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June 3, 2011 8:48 pm

Google hacking claim fuels official concern

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A Google allegation of a concerted internet intrusion mounted from inside China, apparently with political motivations, once again stirred concerns at the highest levels in Washington this week.

The internet search giant said it had detected a surveillance campaign mounted against “hundreds” of Gmail accounts used by senior US and Asian officials, journalists and Chinese political activists – but not before the damage had been done. How long the surveillance had been going on before it was discovered was one of many details not disclosed.

The claim, and its political reverberations, carried a distinct echo of Google’s disclosure of a more serious security breach at the start of last year. At that time hackers who were also believed to be operating from inside China succeeded in penetrating the company’s own systems, leading it to announce that it would end its compliance with Chinese censorship rules.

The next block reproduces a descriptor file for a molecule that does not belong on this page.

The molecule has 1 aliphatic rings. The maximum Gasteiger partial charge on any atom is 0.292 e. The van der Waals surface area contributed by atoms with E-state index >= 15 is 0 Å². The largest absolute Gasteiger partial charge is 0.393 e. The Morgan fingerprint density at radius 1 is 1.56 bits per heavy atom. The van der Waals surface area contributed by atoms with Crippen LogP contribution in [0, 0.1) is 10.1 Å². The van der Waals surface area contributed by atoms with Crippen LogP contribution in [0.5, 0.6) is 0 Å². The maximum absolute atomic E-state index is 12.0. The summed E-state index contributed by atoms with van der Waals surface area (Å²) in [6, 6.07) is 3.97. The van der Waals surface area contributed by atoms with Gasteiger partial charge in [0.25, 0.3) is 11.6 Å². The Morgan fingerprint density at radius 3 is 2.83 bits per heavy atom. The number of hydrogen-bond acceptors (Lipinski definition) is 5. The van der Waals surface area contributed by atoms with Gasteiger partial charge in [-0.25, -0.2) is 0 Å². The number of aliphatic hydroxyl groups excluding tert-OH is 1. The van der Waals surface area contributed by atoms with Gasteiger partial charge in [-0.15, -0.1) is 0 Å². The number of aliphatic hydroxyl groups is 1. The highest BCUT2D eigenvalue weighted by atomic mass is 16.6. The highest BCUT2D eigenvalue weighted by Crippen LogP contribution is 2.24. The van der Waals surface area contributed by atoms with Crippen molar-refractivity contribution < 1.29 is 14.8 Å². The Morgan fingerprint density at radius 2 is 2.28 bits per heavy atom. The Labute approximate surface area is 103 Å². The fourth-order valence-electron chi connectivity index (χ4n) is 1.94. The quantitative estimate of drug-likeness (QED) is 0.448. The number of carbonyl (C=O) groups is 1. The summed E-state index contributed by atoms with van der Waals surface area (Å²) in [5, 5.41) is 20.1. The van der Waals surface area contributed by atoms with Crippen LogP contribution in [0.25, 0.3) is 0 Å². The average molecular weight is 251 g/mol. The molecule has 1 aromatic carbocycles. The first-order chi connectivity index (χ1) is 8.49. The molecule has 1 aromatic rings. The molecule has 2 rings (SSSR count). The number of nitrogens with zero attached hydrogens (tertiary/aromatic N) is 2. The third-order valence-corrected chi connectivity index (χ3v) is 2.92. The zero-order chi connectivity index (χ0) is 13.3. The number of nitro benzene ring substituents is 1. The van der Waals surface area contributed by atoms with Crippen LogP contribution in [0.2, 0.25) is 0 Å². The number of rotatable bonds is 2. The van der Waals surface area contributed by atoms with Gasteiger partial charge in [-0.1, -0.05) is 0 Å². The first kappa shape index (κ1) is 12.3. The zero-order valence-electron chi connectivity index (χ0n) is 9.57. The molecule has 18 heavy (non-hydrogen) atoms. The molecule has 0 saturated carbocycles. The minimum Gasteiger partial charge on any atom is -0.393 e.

This time, Google itself, whose systems remained untouched, was spared some embarrassment, though the White House was left scrambling to downplay the implied criticism of its own security.

Google said it believed the surveillance had been made possible because of successful “phishing” attacks against the Gmail users, tricking them into disclosing their passwords so that their accounts could secretly be followed from inside China. Despite this apparent evidence of security flaws, the White House said that there was no evidence that any official government e-mail accounts had been hacked into.

The claim brought an immediate response from Hillary Clinton, US secretary of state, who called the Google allegations “very serious”, and said the US was “very concerned” by the news. She had expressed similar displeasure early last year, during Google’s last showdown with China over a hacking allegation.

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